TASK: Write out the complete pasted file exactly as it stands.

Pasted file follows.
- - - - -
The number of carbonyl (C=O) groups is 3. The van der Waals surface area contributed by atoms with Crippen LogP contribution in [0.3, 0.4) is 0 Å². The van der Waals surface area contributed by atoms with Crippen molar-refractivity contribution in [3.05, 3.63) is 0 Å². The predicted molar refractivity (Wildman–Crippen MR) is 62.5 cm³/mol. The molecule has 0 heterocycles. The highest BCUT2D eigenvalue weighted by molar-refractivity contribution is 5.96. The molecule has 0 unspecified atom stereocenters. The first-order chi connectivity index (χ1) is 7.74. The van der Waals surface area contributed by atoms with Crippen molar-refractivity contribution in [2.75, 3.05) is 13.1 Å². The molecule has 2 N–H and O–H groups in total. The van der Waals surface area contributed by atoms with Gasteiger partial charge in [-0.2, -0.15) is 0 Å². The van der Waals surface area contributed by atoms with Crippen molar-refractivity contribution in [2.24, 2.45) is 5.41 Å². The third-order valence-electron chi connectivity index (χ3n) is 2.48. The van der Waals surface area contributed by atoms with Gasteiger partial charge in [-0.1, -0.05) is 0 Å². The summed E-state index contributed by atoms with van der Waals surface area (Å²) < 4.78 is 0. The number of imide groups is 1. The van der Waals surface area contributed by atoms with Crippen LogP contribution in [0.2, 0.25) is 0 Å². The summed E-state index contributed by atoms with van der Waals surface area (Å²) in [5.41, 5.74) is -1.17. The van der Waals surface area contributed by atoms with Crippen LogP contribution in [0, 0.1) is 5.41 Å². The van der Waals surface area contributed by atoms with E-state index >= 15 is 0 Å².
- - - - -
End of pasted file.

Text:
The number of carbonyl (C=O) groups is 3. The van der Waals surface area contributed by atoms with Crippen LogP contribution in [0.3, 0.4) is 0 Å². The van der Waals surface area contributed by atoms with Crippen molar-refractivity contribution in [3.05, 3.63) is 0 Å². The predicted molar refractivity (Wildman–Crippen MR) is 62.5 cm³/mol. The molecule has 0 heterocycles. The highest BCUT2D eigenvalue weighted by molar-refractivity contribution is 5.96. The molecule has 0 unspecified atom stereocenters. The first-order chi connectivity index (χ1) is 7.74. The van der Waals surface area contributed by atoms with Crippen molar-refractivity contribution in [2.75, 3.05) is 13.1 Å². The molecule has 2 N–H and O–H groups in total. The van der Waals surface area contributed by atoms with Gasteiger partial charge in [-0.2, -0.15) is 0 Å². The van der Waals surface area contributed by atoms with Crippen molar-refractivity contribution in [2.24, 2.45) is 5.41 Å². The third-order valence-electron chi connectivity index (χ3n) is 2.48. The van der Waals surface area contributed by atoms with Gasteiger partial charge in [-0.1, -0.05) is 0 Å². The summed E-state index contributed by atoms with van der Waals surface area (Å²) < 4.78 is 0. The number of imide groups is 1. The van der Waals surface area contributed by atoms with Crippen LogP contribution in [0.2, 0.25) is 0 Å². The summed E-state index contributed by atoms with van der Waals surface area (Å²) in [5.41, 5.74) is -1.17. The van der Waals surface area contributed by atoms with Crippen LogP contribution in [0, 0.1) is 5.41 Å². The van der Waals surface area contributed by atoms with E-state index >= 15 is 0 Å².